To enable local communities to conduct ocean ground truthing and data collections, Hawkes believes there needs to be a major shift to affordable observation and data gathering technologies. “I can make anything complicated, heavy and big — I’ve proven that — but what’s needed is a way to quickly, easily and affordably spot-sample to collect visualization of the water column and bottom, thus giving them access to observe, understand and manage their own ocean backyards,” he said. As a result, the SeaRocket, a “touch-and-go” untethered lander that uses a consumer HD video camera (like a GoPro), was born. The SeaRocket SR3000 Pro series is designed for research and commercial use and can carry various sensor payloads, such as conductivity, temperature and depth (CTD). SR3000s, as Hawkes pointed out, “weigh under 20 pounds, have a depth rating up to 30,000 feet, and have a long high-visibility mast above the surface for visual location.” Additionally, the product is fully automatic, does not require batteries and uses a small biodegradable descent weight to dive and surface. Later this summer will see the SeaRocket STEM Kit, a smaller, lighter family-friendly probe for exploring bodies of water less than 130 feet deep.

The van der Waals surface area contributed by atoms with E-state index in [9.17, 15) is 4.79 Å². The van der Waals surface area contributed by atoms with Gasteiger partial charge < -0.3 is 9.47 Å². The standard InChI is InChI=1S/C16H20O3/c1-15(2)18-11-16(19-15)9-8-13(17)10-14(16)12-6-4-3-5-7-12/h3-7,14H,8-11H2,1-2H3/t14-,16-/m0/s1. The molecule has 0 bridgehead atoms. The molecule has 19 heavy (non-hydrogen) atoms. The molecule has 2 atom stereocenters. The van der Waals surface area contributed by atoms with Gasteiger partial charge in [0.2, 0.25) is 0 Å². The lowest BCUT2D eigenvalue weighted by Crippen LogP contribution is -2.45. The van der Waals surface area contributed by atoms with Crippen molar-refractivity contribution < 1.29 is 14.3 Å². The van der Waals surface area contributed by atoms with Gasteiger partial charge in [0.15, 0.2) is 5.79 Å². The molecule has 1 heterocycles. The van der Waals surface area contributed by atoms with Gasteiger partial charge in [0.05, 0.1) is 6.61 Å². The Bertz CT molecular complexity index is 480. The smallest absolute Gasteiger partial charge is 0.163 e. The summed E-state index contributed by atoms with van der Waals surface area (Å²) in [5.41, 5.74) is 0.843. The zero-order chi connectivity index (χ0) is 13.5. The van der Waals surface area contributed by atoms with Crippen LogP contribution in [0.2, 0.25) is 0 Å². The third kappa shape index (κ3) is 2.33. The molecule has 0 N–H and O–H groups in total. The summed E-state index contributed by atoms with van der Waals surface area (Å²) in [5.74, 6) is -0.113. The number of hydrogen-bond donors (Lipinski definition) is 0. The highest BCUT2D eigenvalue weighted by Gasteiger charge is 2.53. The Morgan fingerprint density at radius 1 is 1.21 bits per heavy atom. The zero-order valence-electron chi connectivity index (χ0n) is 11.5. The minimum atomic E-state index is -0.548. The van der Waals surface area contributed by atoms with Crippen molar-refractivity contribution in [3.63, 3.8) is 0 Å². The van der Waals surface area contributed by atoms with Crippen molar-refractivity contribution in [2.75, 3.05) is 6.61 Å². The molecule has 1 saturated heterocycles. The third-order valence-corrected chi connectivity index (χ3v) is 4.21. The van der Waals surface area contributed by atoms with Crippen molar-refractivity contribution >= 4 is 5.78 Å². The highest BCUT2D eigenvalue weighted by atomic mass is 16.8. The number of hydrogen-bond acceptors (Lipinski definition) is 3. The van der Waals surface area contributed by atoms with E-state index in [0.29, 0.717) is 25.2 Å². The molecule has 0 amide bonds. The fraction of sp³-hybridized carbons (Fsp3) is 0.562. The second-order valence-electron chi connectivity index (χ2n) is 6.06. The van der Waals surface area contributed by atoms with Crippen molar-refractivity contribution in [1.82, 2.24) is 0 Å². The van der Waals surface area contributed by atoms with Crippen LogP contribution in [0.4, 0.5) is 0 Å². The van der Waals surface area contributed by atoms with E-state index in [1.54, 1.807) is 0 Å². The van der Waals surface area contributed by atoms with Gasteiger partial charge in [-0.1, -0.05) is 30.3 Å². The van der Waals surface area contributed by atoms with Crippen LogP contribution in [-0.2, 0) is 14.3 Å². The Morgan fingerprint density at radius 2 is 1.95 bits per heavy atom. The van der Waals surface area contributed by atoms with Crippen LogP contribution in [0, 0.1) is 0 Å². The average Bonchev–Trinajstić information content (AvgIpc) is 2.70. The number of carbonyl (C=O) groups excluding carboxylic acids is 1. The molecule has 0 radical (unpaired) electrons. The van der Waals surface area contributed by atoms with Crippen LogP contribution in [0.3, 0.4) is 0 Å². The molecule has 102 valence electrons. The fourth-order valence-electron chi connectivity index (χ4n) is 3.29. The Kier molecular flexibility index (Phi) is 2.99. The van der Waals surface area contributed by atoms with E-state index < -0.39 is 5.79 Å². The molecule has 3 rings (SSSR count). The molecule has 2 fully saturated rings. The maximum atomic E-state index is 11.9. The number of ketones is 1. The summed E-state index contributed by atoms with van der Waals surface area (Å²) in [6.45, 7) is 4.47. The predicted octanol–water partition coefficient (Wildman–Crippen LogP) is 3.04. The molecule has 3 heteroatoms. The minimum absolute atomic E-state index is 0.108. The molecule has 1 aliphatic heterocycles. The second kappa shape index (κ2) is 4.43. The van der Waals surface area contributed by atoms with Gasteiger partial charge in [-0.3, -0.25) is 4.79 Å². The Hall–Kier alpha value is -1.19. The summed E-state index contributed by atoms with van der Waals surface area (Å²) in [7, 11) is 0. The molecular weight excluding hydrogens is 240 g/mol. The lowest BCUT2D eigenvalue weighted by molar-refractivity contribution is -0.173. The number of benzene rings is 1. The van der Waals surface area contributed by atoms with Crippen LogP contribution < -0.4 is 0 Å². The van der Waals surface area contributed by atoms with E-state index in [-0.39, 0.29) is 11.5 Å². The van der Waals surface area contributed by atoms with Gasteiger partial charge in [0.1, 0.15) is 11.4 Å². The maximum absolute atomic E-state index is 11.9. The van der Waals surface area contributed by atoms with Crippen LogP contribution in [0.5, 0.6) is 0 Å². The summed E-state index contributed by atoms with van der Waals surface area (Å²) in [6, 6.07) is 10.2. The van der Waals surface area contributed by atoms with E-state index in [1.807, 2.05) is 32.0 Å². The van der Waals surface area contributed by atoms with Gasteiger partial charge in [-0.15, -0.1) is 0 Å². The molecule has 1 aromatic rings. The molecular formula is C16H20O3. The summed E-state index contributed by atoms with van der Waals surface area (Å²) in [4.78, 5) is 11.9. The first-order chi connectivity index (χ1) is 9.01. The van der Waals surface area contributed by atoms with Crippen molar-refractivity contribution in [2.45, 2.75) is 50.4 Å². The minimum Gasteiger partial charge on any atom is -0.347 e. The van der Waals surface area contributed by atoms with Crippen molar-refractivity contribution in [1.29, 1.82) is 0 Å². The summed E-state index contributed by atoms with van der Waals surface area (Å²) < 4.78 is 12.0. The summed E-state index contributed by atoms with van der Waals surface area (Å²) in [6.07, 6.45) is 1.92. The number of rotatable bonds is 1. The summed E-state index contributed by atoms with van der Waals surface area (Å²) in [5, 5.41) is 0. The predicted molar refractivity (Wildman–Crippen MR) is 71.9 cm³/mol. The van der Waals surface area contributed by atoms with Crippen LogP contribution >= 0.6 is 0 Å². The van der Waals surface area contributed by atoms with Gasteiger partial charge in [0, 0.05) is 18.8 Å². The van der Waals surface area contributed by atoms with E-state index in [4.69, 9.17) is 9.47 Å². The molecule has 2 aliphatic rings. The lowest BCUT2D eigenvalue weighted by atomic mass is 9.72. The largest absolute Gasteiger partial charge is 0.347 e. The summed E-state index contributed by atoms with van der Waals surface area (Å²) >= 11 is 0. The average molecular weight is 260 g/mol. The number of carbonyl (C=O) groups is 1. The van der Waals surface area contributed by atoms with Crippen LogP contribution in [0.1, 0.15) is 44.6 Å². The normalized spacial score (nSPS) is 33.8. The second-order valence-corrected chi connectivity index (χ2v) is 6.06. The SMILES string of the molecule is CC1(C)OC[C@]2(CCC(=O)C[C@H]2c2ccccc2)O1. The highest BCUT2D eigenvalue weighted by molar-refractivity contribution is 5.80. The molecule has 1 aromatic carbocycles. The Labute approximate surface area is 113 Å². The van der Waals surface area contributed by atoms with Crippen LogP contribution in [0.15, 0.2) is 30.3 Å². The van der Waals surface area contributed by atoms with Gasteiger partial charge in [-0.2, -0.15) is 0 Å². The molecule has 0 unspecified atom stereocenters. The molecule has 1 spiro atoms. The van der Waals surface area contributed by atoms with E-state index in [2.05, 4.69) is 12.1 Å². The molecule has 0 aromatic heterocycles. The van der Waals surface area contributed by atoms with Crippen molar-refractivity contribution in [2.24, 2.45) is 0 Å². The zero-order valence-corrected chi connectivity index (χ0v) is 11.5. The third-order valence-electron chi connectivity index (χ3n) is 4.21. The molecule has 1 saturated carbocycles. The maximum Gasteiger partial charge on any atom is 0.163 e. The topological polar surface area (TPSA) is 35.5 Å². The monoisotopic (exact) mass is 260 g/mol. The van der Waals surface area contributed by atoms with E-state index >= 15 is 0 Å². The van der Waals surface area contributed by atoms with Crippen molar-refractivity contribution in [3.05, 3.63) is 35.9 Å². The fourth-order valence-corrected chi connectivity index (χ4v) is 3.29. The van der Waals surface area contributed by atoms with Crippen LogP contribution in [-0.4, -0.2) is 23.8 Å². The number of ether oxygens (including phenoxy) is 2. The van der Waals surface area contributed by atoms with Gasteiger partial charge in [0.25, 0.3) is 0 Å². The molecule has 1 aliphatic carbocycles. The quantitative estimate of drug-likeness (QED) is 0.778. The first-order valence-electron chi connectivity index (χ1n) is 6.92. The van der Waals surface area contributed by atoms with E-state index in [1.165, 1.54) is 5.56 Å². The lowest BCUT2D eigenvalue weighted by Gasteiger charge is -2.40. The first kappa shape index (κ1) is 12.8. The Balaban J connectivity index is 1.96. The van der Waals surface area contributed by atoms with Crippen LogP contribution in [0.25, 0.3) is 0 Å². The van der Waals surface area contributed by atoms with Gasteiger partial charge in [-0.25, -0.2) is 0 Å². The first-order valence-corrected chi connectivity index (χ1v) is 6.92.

Despite the presence of COVID-19, collaborations are essential for HAWX Open Ocean to reach more people around the world and to build a global capacity for ocean exploration and observation. “We collaborate with companies and organizations that produce robust, off-the-shelf and DIY low-cost solutions that the ocean accessible for all,” said Hawkes. Future partnerships, to name a few, include Paralenz (compact dive cameras with built-in data collection sensors such as CTD), Hohonu Inc. (low-cost water level sensor and data loggers), and Oceanography for Everyone (DIY CTD data collector).
Hawkes’ future projects well align with his mission of innovation and accessibility for all. Citing the Deepflight Super Falcon as a favorite past project and a personal engineering challenge, but not fit for the market at the time, Hawkes sees the key for the next generation of manned submersible to be “focusing on what is wanted, rather than what I or the deep submergence community expects.” He added, “I am now building prototypes that have little in common with traditional submersibles and are more like a hybrid of an exoskeleton that assists a human to dive more naturally.” On top of his new designs, Hawkes has begun working with students, inspired by their ability to listen, the questions they ask, and their desire to world real world problems. “I’m impressed by their enthusiasm and passion for making the world a better place. It makes me feel very optimistic about the future,” he said.
For Hawkes, with experience comes perspective. Exploring what is possible, especially when unconventional, does not always equal popularity. “I accept this and now consider one of my proudest achievements as being called ‘the lunatic fringe’ by Dave Gallo, then Woods Hole Oceanographic Institution’s director of special projects,” said Hawkes. “Perhaps I can help see the future, but it’s different from what is expected.” With HAWX Open Ocean and Hawkes’ revolutionary innovation and passion, a future of heightened and accessible subsea exploration is ahead.